If you’re one of those people with so many tabs open than you can manage, read on.
There may be many different reasons why you’d want to swap two variables be it just changing two item’s location in an array or when sorting collections. The traditional way is just define a new variable, assign one value to it, put one of the items in the old place, then put the temp variable back in the new place. But my question is, is that the only way?
There are many different sorting algorithms out there such as quick sort, merge sort, insertion sort, bubble sort, etc., that could be useful in our day to day life, writing code which gets shipped to production. Knowing all of them is not necessary, but if you have a basic understanding of each one, you can decide on the most efficient one for your scenario.
Using a loop is almost a must in our day to day life. But have you ever thought what kind of loop should you use? Do you know the difference between enumerables and iterables? This article sheds some light in this space, so read on if you’re interested.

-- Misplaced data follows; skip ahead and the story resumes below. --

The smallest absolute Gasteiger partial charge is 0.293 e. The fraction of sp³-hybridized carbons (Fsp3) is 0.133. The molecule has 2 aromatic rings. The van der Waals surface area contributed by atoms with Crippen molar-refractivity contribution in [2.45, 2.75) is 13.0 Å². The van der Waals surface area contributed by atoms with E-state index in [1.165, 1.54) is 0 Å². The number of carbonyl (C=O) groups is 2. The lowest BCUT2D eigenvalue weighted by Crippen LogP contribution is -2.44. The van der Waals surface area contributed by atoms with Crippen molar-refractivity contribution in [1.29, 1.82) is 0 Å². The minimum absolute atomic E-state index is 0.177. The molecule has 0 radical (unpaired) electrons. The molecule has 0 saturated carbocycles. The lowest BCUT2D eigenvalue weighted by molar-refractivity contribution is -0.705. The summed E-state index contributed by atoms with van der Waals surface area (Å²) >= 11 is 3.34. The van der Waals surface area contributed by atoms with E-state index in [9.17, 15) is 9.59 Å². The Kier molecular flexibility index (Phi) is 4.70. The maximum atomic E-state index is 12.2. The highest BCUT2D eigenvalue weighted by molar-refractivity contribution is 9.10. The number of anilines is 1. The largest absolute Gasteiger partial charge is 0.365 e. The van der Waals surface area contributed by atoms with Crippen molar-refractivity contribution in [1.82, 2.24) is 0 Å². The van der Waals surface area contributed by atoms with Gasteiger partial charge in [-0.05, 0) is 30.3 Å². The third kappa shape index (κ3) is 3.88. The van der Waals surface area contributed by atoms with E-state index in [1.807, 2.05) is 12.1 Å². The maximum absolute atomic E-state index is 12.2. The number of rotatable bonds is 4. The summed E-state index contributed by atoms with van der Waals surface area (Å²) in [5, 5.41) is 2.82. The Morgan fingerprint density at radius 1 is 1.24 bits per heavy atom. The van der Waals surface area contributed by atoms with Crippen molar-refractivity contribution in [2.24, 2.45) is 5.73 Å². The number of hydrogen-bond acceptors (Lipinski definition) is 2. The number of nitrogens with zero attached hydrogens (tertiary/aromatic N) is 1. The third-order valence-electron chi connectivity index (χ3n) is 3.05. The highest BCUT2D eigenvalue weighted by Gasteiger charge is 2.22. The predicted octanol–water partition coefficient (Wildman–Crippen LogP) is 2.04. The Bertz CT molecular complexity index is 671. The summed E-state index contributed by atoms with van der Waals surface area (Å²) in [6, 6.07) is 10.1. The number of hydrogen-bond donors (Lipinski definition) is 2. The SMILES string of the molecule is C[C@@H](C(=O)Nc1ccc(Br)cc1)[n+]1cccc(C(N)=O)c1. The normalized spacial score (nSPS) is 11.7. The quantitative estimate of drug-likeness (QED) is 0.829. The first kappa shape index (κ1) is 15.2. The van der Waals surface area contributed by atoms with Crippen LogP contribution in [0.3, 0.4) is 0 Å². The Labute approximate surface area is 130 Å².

You’ve spent many hours trying to improve your web performance and have got it to a good speed. What happens next? How do you ensure it remains in good shape especially if you’re working in a team with diverse backgrounds and level of coding.
I was working on a project a week ago and had a local branch (with a few commits) I was going to push to upstream to create a PR (pull request). However, after pulling down master and rebasing, I realised all of my code except my first commit is gone after rebase 😱.